Inte is strengthening its datacenter AI plans with the acquisition of Israeli chip startup Habana Labs for $2B.
Habana Labs has been one of the first to deliver working hardware with impressive performance claims for both training and inference processing. Habana Labs launched its Goya chip for inference processing in September 2018, claiming roughly 3X performance advantage over NVIDIA with lower latency. The company subsequently announced its training chip, Gaudi in June 2019, claiming record performance and an integrated fabric based on industry standards to enable scaling to process very large AI models.
For its part, Intel has recently reaffirmed its plans to deliver its Nervana chips. Although it is not clear where the Nervana chips fit into the Habana's architecture, the Nervana software stack could.
The Habana network fabric could also one of the key reasons that Intel decided to abandon Nervana in favor of Habana’s technology. Nervana’s Neural Network Processor (NNP-T) uses a proprietary interconnect for scaling, while Habana’s Gaudi can scale to thousands of nodes over standard 100Gb Ethernet. And Gaudi even supports Remote Direct Memory Access, RDMA, which enables software to access memory across the fabric without taxing the remote CPU. This fabric can dramatically increase the performance of training very large neural network models, which are doubling in size every 3.5 months to handle ever-more complex AI tasks.
In a similar vein, NVIDIA is acquiring Mellanox for its networking technology to interconnect NVIDIA GPU’s.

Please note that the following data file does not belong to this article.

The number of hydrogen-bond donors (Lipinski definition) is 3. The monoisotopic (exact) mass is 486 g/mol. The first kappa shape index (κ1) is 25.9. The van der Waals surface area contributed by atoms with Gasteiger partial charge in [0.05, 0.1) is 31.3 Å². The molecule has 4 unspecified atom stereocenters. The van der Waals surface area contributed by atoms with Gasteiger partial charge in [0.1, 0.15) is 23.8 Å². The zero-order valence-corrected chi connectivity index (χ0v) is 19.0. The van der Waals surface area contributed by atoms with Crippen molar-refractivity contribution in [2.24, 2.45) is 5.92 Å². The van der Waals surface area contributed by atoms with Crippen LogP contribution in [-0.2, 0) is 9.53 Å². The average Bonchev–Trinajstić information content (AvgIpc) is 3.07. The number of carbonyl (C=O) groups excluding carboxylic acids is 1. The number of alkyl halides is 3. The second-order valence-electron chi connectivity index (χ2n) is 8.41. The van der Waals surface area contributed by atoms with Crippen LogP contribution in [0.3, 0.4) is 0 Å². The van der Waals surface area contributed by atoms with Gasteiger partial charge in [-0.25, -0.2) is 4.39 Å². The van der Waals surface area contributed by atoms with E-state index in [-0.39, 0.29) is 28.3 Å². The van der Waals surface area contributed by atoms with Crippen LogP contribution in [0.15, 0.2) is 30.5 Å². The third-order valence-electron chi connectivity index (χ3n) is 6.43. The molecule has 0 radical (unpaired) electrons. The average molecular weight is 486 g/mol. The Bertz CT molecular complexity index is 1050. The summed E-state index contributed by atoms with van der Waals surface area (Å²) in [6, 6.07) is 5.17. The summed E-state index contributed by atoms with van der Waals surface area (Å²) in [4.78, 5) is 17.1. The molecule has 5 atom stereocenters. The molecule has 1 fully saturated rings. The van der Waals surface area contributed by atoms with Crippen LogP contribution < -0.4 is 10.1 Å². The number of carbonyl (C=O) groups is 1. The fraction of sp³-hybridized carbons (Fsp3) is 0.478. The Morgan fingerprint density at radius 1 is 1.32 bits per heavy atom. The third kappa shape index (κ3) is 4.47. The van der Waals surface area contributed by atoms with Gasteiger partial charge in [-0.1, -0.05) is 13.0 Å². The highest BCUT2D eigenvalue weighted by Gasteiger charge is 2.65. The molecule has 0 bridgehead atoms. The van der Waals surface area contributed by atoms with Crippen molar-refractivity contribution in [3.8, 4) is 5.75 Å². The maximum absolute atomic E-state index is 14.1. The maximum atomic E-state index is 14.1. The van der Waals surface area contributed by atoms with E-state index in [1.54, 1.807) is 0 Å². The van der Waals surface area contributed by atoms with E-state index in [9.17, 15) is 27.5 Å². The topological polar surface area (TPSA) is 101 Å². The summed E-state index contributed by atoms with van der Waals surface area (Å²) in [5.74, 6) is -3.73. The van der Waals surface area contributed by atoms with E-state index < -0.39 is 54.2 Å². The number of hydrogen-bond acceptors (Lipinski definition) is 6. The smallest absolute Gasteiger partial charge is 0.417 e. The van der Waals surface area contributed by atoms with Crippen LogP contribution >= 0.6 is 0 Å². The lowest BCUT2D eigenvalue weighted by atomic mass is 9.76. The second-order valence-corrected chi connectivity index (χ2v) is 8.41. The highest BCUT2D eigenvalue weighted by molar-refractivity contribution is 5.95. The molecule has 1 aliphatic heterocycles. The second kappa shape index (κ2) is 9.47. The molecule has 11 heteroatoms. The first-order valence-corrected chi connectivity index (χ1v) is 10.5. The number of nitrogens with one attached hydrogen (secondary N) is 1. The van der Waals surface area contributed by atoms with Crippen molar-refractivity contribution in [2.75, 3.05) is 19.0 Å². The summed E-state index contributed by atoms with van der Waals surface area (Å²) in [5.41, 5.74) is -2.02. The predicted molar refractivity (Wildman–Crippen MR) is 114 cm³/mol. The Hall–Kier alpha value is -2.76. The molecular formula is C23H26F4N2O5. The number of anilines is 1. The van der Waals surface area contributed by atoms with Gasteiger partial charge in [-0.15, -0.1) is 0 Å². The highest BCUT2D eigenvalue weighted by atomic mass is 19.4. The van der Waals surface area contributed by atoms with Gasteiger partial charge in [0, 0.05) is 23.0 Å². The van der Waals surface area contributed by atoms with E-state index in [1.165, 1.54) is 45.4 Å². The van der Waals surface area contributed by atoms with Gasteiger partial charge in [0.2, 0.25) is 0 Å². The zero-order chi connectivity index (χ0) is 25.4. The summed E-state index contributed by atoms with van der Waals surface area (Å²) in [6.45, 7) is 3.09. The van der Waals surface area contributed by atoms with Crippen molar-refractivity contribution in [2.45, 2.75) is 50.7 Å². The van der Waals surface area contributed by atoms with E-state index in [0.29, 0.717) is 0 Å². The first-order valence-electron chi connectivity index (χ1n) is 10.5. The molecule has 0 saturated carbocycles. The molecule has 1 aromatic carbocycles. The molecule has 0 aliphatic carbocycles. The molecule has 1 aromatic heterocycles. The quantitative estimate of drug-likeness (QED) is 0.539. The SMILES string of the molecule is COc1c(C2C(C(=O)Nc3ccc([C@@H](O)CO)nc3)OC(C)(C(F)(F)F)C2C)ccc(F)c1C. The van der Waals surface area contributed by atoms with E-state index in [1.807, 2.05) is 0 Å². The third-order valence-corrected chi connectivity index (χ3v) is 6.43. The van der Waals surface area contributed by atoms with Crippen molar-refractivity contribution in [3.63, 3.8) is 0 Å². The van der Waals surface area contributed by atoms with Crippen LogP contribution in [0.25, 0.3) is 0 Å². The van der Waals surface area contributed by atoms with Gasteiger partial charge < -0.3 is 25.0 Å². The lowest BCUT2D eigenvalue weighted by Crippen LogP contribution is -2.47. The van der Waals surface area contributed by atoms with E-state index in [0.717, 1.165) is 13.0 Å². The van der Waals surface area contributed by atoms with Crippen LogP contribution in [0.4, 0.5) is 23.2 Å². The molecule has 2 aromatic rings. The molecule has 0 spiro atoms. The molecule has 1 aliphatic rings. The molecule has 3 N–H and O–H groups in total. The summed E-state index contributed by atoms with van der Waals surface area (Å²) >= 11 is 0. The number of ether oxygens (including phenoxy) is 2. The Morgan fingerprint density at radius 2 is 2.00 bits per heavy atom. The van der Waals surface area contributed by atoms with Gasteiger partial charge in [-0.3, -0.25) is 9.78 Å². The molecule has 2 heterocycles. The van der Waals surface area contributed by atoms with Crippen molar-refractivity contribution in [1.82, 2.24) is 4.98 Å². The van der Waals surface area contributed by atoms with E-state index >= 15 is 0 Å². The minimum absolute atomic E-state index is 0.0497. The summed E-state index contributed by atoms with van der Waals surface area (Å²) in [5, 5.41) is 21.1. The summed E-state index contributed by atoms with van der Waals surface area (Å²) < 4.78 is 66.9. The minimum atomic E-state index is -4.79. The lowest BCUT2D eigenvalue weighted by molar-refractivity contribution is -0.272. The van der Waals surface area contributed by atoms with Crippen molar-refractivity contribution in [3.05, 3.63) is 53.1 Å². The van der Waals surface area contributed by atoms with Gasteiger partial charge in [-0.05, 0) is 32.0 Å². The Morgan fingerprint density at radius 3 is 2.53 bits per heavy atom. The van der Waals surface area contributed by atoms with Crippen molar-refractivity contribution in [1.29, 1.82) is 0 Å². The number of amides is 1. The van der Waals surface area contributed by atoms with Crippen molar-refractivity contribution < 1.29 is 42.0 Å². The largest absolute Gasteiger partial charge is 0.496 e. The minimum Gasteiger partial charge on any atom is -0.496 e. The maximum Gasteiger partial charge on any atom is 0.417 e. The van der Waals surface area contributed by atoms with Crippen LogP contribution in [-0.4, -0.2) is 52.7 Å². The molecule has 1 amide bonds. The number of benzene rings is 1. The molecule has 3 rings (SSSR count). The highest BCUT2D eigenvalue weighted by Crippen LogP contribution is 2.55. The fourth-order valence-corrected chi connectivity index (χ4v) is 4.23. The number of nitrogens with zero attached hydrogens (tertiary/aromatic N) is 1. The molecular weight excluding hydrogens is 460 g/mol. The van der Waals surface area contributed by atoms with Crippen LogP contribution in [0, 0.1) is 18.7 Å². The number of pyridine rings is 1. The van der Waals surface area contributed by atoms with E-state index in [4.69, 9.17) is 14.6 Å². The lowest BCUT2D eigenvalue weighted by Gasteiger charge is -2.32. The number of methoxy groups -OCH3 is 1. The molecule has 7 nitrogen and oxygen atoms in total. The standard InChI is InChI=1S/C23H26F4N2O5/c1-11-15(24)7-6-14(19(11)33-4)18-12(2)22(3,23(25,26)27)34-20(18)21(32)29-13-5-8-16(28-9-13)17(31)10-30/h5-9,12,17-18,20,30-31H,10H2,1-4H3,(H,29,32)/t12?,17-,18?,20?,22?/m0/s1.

“This acquisition advances our AI strategy, which is to provide customers with solutions to fit every performance need – from the intelligent edge to the data center,” said Navin Shenoy, executive vice president and general manager of the Data Platforms Group at Intel. “More specifically, Habana turbo-charges our AI offerings for the data center with a high-performance training processor family and a standards-based programming environment to address evolving AI workloads.”
Habana will remain an independent business unit and will continue to be led by its current management team. Habana will report to Intel’s Data Platforms Group, home to Intel’s portfolio of data center class AI technologies. This combination gives Habana access to Intel AI capabilities, including resources built over the last three years with deep expertise in AI software, algorithms and research that will help Habana scale and accelerate.
Habana chairman Avigdor Willenz has agreed to serve as a senior adviser to the business unit as well as to Intel. Habana will continue to be based in Israel.